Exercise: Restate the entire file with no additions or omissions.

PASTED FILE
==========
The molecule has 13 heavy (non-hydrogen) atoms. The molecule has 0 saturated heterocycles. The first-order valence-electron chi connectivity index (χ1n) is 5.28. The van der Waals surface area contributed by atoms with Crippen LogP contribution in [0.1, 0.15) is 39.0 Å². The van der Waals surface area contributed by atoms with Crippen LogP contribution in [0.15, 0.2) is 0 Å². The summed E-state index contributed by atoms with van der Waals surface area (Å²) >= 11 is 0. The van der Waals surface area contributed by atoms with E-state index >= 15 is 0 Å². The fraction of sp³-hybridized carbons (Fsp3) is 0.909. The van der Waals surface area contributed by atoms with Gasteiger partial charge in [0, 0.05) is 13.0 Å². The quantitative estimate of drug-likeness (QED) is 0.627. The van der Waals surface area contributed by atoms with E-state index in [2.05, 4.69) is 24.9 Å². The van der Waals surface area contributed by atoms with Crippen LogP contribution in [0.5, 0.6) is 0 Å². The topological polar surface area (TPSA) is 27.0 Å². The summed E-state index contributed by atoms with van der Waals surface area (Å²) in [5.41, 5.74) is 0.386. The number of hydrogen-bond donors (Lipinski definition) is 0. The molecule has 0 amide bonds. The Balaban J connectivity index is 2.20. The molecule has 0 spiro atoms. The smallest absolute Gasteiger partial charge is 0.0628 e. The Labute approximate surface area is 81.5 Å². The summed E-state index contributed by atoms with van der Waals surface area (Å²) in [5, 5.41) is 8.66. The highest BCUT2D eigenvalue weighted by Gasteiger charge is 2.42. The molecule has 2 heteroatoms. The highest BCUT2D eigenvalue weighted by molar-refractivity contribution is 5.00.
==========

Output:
The molecule has 13 heavy (non-hydrogen) atoms. The molecule has 0 saturated heterocycles. The first-order valence-electron chi connectivity index (χ1n) is 5.28. The van der Waals surface area contributed by atoms with Crippen LogP contribution in [0.1, 0.15) is 39.0 Å². The van der Waals surface area contributed by atoms with Crippen LogP contribution in [0.15, 0.2) is 0 Å². The summed E-state index contributed by atoms with van der Waals surface area (Å²) >= 11 is 0. The van der Waals surface area contributed by atoms with E-state index >= 15 is 0 Å². The fraction of sp³-hybridized carbons (Fsp3) is 0.909. The van der Waals surface area contributed by atoms with Gasteiger partial charge in [0, 0.05) is 13.0 Å². The quantitative estimate of drug-likeness (QED) is 0.627. The van der Waals surface area contributed by atoms with E-state index in [2.05, 4.69) is 24.9 Å². The van der Waals surface area contributed by atoms with Crippen LogP contribution in [0.5, 0.6) is 0 Å². The topological polar surface area (TPSA) is 27.0 Å². The summed E-state index contributed by atoms with van der Waals surface area (Å²) in [5.41, 5.74) is 0.386. The number of hydrogen-bond donors (Lipinski definition) is 0. The molecule has 0 amide bonds. The Balaban J connectivity index is 2.20. The molecule has 0 spiro atoms. The smallest absolute Gasteiger partial charge is 0.0628 e. The Labute approximate surface area is 81.5 Å². The summed E-state index contributed by atoms with van der Waals surface area (Å²) in [5, 5.41) is 8.66. The highest BCUT2D eigenvalue weighted by Gasteiger charge is 2.42. The molecule has 2 heteroatoms. The highest BCUT2D eigenvalue weighted by molar-refractivity contribution is 5.00.